We believe that both of these values have merit--that both are essential to the growth and development of our country—and that they can be reconciled on a practical basis.
Much of the land involved has already been designated as "wilderness," "wild," "roadless," et cetera. These have been classified and set aside. They are off the tax rolls of any State or any countythey are public lands. We would point out that some of the land so classified is now administered by the agencies involved so as to preserve its wilderness character on the one hand and much more of it, on the other hand, is being operated on a multiple-use basis.
What, therefore, is to be accomplished by this legislation? Primarily, it is to give permanent status to these designations. It would appear wise to start with present designations, which are only and solely of wilderness character and to proceed to such reclassification as may be determined to be desirable, with appropriate caution so that the conflicting purposes may both be given adequate consideration.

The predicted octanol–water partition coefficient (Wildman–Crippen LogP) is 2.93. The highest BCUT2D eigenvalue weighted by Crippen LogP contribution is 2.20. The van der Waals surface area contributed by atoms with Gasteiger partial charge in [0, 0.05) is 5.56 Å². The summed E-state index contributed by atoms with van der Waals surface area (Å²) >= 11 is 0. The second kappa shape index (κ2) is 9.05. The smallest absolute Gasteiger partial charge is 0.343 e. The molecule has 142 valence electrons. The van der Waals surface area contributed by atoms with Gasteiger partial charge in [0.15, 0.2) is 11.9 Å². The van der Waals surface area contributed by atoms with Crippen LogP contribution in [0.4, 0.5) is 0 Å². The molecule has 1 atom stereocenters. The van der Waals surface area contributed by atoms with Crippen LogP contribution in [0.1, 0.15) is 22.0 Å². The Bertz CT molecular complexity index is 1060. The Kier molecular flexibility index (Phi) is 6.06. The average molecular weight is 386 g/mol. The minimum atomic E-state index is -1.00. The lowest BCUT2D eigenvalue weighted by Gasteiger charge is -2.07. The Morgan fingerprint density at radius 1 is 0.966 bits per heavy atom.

The American Farm Bureau Federation has received recommendations on this issue from virtually all of our Western State farm bureaus and from many State farm bureaus in other areas, resulting in the development and adoption of the following policy at our most recent annual meeting:
Public land should be administered to provide for maximum multipurpose use. Therefore, further designation of extensive portions of public lands as "wilders ness areas,” in which normal development for other purposes is precluded, is not in the best public interest.
However, we will support legislation establishing, by act of Congress, areas now designated as “wilderness," "wild," and “roadless” areas, not to exceed 6 million acres. This legislation should provide that other areas may be added only by specific act of Congress.